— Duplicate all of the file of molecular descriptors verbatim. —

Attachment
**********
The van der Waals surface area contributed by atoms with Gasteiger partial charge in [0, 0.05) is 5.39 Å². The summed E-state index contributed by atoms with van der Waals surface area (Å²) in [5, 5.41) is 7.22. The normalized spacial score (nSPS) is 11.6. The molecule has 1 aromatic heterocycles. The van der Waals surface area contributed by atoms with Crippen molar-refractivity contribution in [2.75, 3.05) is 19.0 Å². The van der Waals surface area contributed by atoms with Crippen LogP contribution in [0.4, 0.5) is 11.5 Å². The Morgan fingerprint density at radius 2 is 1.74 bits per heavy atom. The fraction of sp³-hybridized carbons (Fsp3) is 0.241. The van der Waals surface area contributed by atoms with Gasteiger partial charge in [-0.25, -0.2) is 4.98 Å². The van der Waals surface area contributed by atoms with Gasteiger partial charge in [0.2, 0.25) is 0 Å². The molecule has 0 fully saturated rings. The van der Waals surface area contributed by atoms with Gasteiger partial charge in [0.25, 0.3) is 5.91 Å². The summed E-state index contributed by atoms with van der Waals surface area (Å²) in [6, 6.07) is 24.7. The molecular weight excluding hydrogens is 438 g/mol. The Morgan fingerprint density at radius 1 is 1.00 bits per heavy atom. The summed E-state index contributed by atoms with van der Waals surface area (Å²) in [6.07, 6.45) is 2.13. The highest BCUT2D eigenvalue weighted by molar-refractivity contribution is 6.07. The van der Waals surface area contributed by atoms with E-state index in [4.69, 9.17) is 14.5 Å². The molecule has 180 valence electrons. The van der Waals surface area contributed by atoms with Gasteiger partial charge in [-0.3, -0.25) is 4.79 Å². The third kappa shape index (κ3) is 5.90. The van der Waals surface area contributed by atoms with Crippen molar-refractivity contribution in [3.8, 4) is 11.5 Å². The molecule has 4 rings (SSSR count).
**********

The van der Waals surface area contributed by atoms with Gasteiger partial charge in [0, 0.05) is 5.39 Å². The summed E-state index contributed by atoms with van der Waals surface area (Å²) in [5, 5.41) is 7.22. The normalized spacial score (nSPS) is 11.6. The molecule has 1 aromatic heterocycles. The van der Waals surface area contributed by atoms with Crippen molar-refractivity contribution in [2.75, 3.05) is 19.0 Å². The van der Waals surface area contributed by atoms with Crippen LogP contribution in [0.4, 0.5) is 11.5 Å². The Morgan fingerprint density at radius 2 is 1.74 bits per heavy atom. The fraction of sp³-hybridized carbons (Fsp3) is 0.241. The van der Waals surface area contributed by atoms with Gasteiger partial charge in [-0.25, -0.2) is 4.98 Å². The van der Waals surface area contributed by atoms with Gasteiger partial charge in [0.2, 0.25) is 0 Å². The molecule has 0 fully saturated rings. The van der Waals surface area contributed by atoms with Gasteiger partial charge in [0.25, 0.3) is 5.91 Å². The summed E-state index contributed by atoms with van der Waals surface area (Å²) in [6, 6.07) is 24.7. The molecular weight excluding hydrogens is 438 g/mol. The Morgan fingerprint density at radius 1 is 1.00 bits per heavy atom. The summed E-state index contributed by atoms with van der Waals surface area (Å²) in [6.07, 6.45) is 2.13. The highest BCUT2D eigenvalue weighted by molar-refractivity contribution is 6.07. The van der Waals surface area contributed by atoms with E-state index in [4.69, 9.17) is 14.5 Å². The molecule has 180 valence electrons. The van der Waals surface area contributed by atoms with Gasteiger partial charge in [-0.3, -0.25) is 4.79 Å². The third kappa shape index (κ3) is 5.90. The van der Waals surface area contributed by atoms with Crippen molar-refractivity contribution in [3.8, 4) is 11.5 Å². The molecule has 4 rings (SSSR count).